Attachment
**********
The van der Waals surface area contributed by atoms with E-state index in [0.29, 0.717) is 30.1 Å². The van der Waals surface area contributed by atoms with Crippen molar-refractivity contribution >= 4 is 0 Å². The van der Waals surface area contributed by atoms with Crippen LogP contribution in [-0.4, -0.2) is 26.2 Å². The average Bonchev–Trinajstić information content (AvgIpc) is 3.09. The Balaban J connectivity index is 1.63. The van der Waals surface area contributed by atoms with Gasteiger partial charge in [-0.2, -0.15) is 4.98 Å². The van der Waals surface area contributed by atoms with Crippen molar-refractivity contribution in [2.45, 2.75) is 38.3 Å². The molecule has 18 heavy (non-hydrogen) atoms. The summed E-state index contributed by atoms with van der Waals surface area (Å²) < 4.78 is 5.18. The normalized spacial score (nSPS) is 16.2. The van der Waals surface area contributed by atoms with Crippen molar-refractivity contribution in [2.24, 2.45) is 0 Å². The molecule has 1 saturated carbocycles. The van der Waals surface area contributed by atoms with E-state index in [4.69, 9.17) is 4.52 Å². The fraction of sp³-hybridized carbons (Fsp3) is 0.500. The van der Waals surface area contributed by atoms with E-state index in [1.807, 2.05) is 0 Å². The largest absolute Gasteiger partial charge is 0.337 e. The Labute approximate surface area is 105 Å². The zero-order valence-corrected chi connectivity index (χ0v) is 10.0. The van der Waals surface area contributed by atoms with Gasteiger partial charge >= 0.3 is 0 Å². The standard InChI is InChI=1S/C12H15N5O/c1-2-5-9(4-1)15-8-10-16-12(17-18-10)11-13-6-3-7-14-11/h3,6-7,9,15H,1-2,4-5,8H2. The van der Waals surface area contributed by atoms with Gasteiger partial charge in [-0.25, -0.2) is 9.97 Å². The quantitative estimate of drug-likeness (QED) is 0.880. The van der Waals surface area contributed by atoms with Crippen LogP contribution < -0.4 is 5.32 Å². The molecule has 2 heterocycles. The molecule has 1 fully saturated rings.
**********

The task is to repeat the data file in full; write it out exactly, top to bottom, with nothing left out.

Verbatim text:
The van der Waals surface area contributed by atoms with E-state index in [0.29, 0.717) is 30.1 Å². The van der Waals surface area contributed by atoms with Crippen molar-refractivity contribution >= 4 is 0 Å². The van der Waals surface area contributed by atoms with Crippen LogP contribution in [-0.4, -0.2) is 26.2 Å². The average Bonchev–Trinajstić information content (AvgIpc) is 3.09. The Balaban J connectivity index is 1.63. The van der Waals surface area contributed by atoms with Gasteiger partial charge in [-0.2, -0.15) is 4.98 Å². The van der Waals surface area contributed by atoms with Crippen molar-refractivity contribution in [2.45, 2.75) is 38.3 Å². The molecule has 18 heavy (non-hydrogen) atoms. The summed E-state index contributed by atoms with van der Waals surface area (Å²) < 4.78 is 5.18. The normalized spacial score (nSPS) is 16.2. The van der Waals surface area contributed by atoms with Crippen molar-refractivity contribution in [2.24, 2.45) is 0 Å². The molecule has 1 saturated carbocycles. The van der Waals surface area contributed by atoms with E-state index in [4.69, 9.17) is 4.52 Å². The fraction of sp³-hybridized carbons (Fsp3) is 0.500. The van der Waals surface area contributed by atoms with E-state index in [1.807, 2.05) is 0 Å². The largest absolute Gasteiger partial charge is 0.337 e. The Labute approximate surface area is 105 Å². The zero-order valence-corrected chi connectivity index (χ0v) is 10.0. The van der Waals surface area contributed by atoms with Gasteiger partial charge >= 0.3 is 0 Å². The standard InChI is InChI=1S/C12H15N5O/c1-2-5-9(4-1)15-8-10-16-12(17-18-10)11-13-6-3-7-14-11/h3,6-7,9,15H,1-2,4-5,8H2. The van der Waals surface area contributed by atoms with Gasteiger partial charge in [-0.25, -0.2) is 9.97 Å². The quantitative estimate of drug-likeness (QED) is 0.880. The van der Waals surface area contributed by atoms with Crippen LogP contribution < -0.4 is 5.32 Å². The molecule has 2 heterocycles. The molecule has 1 fully saturated rings.